Analysing Data in Excel
Simply put, a dashboard is a visual representation of your or your client’s data. Dashboards give you a high-level view of work, helping you to make quick decisions and keep everyone up to date.
A dashboard’s visual nature simplifies complex data and provides an at-a-glance view of current status or performance in real-time.
Dashboards are made up of tables, charts, sparklines, gauges, and numerics. They can be used in any industry, for almost any purpose. For example, you could make a project dashboard, financial dashboard, marketing dashboard, and more.
Did you know that the average person will relate quicker to the visual side of things compared to the numerical? This is why Excel has a wide variety of visual tools, from Charts, Conditional Formatting to Sparklines.
Before creating any Dashboard, always ask yourself these key questions:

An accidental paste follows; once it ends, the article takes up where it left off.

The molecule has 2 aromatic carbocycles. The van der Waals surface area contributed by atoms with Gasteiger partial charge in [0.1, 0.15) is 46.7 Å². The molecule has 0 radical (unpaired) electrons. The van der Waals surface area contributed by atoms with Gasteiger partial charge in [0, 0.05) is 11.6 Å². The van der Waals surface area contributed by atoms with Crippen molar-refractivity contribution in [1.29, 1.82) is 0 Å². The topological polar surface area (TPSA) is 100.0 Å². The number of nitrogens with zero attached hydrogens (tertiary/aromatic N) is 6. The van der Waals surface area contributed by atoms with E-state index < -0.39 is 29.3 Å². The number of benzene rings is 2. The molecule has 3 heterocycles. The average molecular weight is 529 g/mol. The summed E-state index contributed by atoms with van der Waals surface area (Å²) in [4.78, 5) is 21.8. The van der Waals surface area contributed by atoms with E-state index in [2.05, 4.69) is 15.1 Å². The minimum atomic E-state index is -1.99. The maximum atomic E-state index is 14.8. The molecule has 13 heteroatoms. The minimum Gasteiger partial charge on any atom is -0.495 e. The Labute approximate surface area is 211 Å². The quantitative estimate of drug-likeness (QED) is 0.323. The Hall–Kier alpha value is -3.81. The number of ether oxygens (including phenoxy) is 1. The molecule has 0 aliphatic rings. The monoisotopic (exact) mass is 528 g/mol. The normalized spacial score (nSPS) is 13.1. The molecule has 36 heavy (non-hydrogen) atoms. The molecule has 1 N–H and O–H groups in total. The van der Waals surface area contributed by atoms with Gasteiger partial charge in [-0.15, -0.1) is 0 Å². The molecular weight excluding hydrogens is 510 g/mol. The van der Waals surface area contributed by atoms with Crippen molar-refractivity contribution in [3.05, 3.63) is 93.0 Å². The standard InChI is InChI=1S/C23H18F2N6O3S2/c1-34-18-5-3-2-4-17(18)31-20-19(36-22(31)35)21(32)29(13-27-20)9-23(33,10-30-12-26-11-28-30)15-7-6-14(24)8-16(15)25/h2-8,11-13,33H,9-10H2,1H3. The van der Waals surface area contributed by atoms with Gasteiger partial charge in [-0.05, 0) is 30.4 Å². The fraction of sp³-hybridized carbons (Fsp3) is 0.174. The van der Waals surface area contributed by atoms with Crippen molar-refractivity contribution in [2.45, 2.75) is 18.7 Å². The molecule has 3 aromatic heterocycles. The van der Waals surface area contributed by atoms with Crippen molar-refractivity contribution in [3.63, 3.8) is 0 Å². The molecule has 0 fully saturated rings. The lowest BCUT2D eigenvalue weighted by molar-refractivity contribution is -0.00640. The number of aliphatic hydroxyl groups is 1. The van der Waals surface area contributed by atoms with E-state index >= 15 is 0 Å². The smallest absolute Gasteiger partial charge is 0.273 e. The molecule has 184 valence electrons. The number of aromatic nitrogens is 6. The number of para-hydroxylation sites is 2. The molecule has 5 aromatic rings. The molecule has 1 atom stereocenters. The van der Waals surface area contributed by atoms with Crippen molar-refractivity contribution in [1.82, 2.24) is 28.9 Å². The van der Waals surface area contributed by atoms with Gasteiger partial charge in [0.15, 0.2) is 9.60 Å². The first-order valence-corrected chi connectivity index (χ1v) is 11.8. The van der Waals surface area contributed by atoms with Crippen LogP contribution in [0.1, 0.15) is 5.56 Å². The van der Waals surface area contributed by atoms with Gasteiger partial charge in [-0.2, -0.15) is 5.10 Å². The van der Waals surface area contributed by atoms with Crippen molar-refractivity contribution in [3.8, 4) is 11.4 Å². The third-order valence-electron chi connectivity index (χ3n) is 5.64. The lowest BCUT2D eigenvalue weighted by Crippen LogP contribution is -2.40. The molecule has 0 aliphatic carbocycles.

Q: What is the purpose of the Dashboard?
Q: Where is the data coming from?
Q: Who will see/use this Excel Dashboard?
Q: How often does the Excel Dashboard need to be updated?
Q: What version of Office does the client use?
Top Tips for Designing EDashboard
Your Dashboard Should Be:
Able to display the key measures of the time. Work out what is important and use those key items in the dashboard
Symmetrical: Try to work your dashboard into a symmetrical grid where you align sections into blocks of data. Symmetry is important for visual display.
Clearly labeled, each of the charts and tables on the dashboard needs to display a clear message
Interactive so it can be changed to reflect different areas of an organisation
Understandable and easily read
Liberal with white space